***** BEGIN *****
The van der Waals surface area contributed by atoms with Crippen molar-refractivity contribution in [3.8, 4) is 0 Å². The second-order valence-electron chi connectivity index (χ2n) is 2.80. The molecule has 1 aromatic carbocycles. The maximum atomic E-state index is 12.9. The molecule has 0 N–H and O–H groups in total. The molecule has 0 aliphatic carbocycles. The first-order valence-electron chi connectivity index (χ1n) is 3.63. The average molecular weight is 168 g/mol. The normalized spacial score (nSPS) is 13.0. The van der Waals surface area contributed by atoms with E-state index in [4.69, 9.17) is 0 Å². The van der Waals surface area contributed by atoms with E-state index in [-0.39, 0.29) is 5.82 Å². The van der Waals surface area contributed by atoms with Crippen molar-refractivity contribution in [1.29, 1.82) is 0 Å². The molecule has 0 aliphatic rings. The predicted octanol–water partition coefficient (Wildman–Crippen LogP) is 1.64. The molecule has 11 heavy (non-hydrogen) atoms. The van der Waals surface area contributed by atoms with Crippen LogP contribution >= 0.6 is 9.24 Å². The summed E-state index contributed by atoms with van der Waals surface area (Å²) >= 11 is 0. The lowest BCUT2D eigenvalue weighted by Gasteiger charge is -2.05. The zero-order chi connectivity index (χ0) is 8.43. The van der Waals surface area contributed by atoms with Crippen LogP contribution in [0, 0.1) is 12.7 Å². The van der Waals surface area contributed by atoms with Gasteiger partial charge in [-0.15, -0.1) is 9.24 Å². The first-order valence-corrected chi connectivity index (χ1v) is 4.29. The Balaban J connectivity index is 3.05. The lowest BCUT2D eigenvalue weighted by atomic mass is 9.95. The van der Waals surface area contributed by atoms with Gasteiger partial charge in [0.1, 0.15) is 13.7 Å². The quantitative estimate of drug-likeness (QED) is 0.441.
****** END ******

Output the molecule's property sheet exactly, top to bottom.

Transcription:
The van der Waals surface area contributed by atoms with Crippen molar-refractivity contribution in [3.8, 4) is 0 Å². The second-order valence-electron chi connectivity index (χ2n) is 2.80. The molecule has 1 aromatic carbocycles. The maximum atomic E-state index is 12.9. The molecule has 0 N–H and O–H groups in total. The molecule has 0 aliphatic carbocycles. The first-order valence-electron chi connectivity index (χ1n) is 3.63. The average molecular weight is 168 g/mol. The normalized spacial score (nSPS) is 13.0. The van der Waals surface area contributed by atoms with E-state index in [4.69, 9.17) is 0 Å². The van der Waals surface area contributed by atoms with E-state index in [-0.39, 0.29) is 5.82 Å². The van der Waals surface area contributed by atoms with Crippen molar-refractivity contribution in [1.29, 1.82) is 0 Å². The molecule has 0 aliphatic rings. The predicted octanol–water partition coefficient (Wildman–Crippen LogP) is 1.64. The molecule has 11 heavy (non-hydrogen) atoms. The van der Waals surface area contributed by atoms with Crippen LogP contribution >= 0.6 is 9.24 Å². The summed E-state index contributed by atoms with van der Waals surface area (Å²) >= 11 is 0. The lowest BCUT2D eigenvalue weighted by Gasteiger charge is -2.05. The zero-order chi connectivity index (χ0) is 8.43. The van der Waals surface area contributed by atoms with Crippen LogP contribution in [0, 0.1) is 12.7 Å². The van der Waals surface area contributed by atoms with Gasteiger partial charge in [-0.15, -0.1) is 9.24 Å². The first-order valence-corrected chi connectivity index (χ1v) is 4.29. The Balaban J connectivity index is 3.05. The lowest BCUT2D eigenvalue weighted by atomic mass is 9.95. The van der Waals surface area contributed by atoms with Gasteiger partial charge in [0.1, 0.15) is 13.7 Å². The quantitative estimate of drug-likeness (QED) is 0.441.